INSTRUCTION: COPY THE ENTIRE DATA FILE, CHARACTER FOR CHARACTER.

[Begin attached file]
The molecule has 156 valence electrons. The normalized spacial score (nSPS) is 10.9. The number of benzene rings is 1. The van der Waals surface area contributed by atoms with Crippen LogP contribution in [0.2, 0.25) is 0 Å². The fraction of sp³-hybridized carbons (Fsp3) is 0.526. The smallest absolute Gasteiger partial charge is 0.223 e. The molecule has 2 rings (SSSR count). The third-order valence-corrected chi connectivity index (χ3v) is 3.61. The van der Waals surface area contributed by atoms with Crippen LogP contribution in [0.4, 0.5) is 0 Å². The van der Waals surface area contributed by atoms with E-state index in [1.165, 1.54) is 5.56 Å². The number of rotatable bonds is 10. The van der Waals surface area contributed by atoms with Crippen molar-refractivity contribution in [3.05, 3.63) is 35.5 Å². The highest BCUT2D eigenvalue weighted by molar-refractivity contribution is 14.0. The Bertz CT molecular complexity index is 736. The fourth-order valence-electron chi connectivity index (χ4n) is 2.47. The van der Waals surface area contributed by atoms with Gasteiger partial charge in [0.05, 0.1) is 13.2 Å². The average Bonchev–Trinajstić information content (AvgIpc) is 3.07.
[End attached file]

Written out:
The molecule has 156 valence electrons. The normalized spacial score (nSPS) is 10.9. The number of benzene rings is 1. The van der Waals surface area contributed by atoms with Crippen LogP contribution in [0.2, 0.25) is 0 Å². The fraction of sp³-hybridized carbons (Fsp3) is 0.526. The smallest absolute Gasteiger partial charge is 0.223 e. The molecule has 2 rings (SSSR count). The third-order valence-corrected chi connectivity index (χ3v) is 3.61. The van der Waals surface area contributed by atoms with Crippen LogP contribution in [0.4, 0.5) is 0 Å². The van der Waals surface area contributed by atoms with E-state index in [1.165, 1.54) is 5.56 Å². The number of rotatable bonds is 10. The van der Waals surface area contributed by atoms with Crippen molar-refractivity contribution in [3.05, 3.63) is 35.5 Å². The highest BCUT2D eigenvalue weighted by molar-refractivity contribution is 14.0. The Bertz CT molecular complexity index is 736. The fourth-order valence-electron chi connectivity index (χ4n) is 2.47. The van der Waals surface area contributed by atoms with Gasteiger partial charge in [0.05, 0.1) is 13.2 Å². The average Bonchev–Trinajstić information content (AvgIpc) is 3.07.